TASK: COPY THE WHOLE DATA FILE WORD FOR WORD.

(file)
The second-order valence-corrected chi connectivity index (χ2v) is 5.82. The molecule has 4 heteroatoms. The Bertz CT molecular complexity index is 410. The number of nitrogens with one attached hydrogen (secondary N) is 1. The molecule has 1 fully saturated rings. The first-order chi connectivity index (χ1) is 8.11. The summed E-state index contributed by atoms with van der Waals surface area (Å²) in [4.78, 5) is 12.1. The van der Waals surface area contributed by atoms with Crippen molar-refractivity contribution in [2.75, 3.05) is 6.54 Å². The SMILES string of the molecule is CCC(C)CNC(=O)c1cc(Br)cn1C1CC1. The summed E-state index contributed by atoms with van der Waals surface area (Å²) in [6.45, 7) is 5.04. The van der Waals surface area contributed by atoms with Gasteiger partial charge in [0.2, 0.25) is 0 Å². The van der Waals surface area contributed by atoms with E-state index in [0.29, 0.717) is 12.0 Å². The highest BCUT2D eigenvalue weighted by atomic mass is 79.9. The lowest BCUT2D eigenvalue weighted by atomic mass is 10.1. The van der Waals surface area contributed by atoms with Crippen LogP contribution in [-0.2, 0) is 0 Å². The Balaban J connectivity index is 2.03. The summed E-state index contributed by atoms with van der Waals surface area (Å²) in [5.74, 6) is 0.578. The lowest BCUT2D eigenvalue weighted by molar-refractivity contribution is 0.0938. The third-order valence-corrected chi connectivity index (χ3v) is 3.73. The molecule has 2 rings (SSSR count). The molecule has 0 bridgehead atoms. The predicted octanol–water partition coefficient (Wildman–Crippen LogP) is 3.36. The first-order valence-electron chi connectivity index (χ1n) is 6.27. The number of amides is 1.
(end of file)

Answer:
The second-order valence-corrected chi connectivity index (χ2v) is 5.82. The molecule has 4 heteroatoms. The Bertz CT molecular complexity index is 410. The number of nitrogens with one attached hydrogen (secondary N) is 1. The molecule has 1 fully saturated rings. The first-order chi connectivity index (χ1) is 8.11. The summed E-state index contributed by atoms with van der Waals surface area (Å²) in [4.78, 5) is 12.1. The van der Waals surface area contributed by atoms with Crippen molar-refractivity contribution in [2.75, 3.05) is 6.54 Å². The SMILES string of the molecule is CCC(C)CNC(=O)c1cc(Br)cn1C1CC1. The summed E-state index contributed by atoms with van der Waals surface area (Å²) in [6.45, 7) is 5.04. The van der Waals surface area contributed by atoms with Gasteiger partial charge in [0.2, 0.25) is 0 Å². The van der Waals surface area contributed by atoms with E-state index in [0.29, 0.717) is 12.0 Å². The highest BCUT2D eigenvalue weighted by atomic mass is 79.9. The lowest BCUT2D eigenvalue weighted by atomic mass is 10.1. The van der Waals surface area contributed by atoms with Crippen LogP contribution in [-0.2, 0) is 0 Å². The Balaban J connectivity index is 2.03. The summed E-state index contributed by atoms with van der Waals surface area (Å²) in [5.74, 6) is 0.578. The lowest BCUT2D eigenvalue weighted by molar-refractivity contribution is 0.0938. The third-order valence-corrected chi connectivity index (χ3v) is 3.73. The molecule has 2 rings (SSSR count). The molecule has 0 bridgehead atoms. The predicted octanol–water partition coefficient (Wildman–Crippen LogP) is 3.36. The first-order valence-electron chi connectivity index (χ1n) is 6.27. The number of amides is 1.